- Parent demographics (if applicable). If you’re classified as dependent, you’ll need to provide parental information. This includes the parent’s Social Security number, date of birth and demographic details. If your parents are married, provide information for both parents. If they’re divorced or separated, provide information for the parent you’ve lived with the most during the past 12 months. If your primary parent has remarried, you may also need to provide information about your stepparent.
- Financial information. The FAFSA typically asks for the prior year’s tax information. For example, if you’re filling out the FAFSA for the 2023–2024 academic year, you’ll use tax information from 2022. You can either manually enter the financial data from your tax returns or use the IRS Data Retrieval Tool. This allows you to import your tax information directly from the IRS website and can help reduce errors and verification requests.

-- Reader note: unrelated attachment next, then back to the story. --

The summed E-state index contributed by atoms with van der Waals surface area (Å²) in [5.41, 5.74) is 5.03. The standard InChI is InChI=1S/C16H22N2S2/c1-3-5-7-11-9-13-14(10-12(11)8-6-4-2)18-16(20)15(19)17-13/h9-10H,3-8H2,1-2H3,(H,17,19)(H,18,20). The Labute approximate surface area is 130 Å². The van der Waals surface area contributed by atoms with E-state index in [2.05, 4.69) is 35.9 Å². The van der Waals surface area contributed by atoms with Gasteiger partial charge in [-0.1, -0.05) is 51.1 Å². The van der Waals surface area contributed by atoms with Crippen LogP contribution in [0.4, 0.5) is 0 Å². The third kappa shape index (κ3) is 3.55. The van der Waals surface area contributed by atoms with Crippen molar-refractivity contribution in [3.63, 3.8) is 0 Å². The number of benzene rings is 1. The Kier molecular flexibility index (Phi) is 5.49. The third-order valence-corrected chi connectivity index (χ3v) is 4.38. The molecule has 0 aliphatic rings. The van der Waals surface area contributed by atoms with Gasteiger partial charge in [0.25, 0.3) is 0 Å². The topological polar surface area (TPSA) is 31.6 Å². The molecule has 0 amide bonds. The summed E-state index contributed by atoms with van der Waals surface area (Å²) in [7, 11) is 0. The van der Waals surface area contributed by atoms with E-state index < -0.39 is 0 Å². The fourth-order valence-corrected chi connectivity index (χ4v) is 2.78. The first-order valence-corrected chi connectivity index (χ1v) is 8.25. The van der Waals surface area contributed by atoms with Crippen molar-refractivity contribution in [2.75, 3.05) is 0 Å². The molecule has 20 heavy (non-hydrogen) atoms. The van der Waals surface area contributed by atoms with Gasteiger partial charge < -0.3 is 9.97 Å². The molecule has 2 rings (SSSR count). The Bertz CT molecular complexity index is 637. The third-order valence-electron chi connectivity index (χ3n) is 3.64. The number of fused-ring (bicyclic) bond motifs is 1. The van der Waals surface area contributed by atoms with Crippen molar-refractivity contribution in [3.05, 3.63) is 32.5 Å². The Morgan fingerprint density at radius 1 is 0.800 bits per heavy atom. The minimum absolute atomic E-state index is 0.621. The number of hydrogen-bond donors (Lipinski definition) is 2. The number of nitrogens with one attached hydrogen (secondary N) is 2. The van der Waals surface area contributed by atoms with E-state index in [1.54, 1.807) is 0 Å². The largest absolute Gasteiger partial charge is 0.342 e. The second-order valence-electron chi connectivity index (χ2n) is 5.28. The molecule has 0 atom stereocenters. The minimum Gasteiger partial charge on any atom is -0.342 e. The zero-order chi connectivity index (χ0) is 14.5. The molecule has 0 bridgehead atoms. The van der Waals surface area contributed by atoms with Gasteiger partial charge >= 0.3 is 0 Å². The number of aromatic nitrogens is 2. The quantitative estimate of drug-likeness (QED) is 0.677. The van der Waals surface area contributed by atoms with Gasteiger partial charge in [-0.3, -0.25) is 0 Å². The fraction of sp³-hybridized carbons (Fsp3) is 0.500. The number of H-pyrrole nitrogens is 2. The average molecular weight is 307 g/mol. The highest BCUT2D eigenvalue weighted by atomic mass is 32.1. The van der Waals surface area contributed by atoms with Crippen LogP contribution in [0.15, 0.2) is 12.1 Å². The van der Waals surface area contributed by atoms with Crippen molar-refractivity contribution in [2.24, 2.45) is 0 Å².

Review and confirm
Review the FAFSA summary to ensure all information is accurate and complete. Make any necessary corrections, since errors or discrepancies could affect your eligibility for financial aid. Before submitting the FAFSA, both the student and at least one parent (if dependent) must sign it using their FSA IDs. The FSA ID serves as your electronic signature.
Submit the FAFSA
Once you’ve reviewed and confirmed everything is accurate, submit the FAFSA. You’ll receive a confirmation page indicating that your FAFSA has been successfully submitted. Save or print this page for your records.